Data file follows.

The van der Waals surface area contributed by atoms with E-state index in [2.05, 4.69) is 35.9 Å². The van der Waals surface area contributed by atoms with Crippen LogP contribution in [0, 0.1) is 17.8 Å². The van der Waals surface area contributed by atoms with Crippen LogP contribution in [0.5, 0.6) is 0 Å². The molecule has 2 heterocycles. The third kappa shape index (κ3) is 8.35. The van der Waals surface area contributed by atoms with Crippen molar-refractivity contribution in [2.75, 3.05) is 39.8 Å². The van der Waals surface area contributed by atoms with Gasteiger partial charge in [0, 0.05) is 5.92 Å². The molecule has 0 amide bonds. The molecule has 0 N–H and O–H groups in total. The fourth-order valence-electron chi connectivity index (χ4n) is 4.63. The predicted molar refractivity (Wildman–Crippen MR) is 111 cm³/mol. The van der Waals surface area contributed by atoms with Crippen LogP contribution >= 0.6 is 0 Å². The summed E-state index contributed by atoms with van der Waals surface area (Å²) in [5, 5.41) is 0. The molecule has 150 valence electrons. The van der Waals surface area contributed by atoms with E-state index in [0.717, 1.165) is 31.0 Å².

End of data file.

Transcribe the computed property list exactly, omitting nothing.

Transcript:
The van der Waals surface area contributed by atoms with E-state index in [2.05, 4.69) is 35.9 Å². The van der Waals surface area contributed by atoms with Crippen LogP contribution in [0, 0.1) is 17.8 Å². The van der Waals surface area contributed by atoms with Crippen LogP contribution in [0.5, 0.6) is 0 Å². The molecule has 2 heterocycles. The third kappa shape index (κ3) is 8.35. The van der Waals surface area contributed by atoms with Crippen molar-refractivity contribution in [2.75, 3.05) is 39.8 Å². The van der Waals surface area contributed by atoms with Gasteiger partial charge in [0, 0.05) is 5.92 Å². The molecule has 0 amide bonds. The molecule has 0 N–H and O–H groups in total. The fourth-order valence-electron chi connectivity index (χ4n) is 4.63. The predicted molar refractivity (Wildman–Crippen MR) is 111 cm³/mol. The van der Waals surface area contributed by atoms with Crippen LogP contribution >= 0.6 is 0 Å². The summed E-state index contributed by atoms with van der Waals surface area (Å²) in [5, 5.41) is 0. The molecule has 150 valence electrons. The van der Waals surface area contributed by atoms with E-state index in [0.717, 1.165) is 31.0 Å².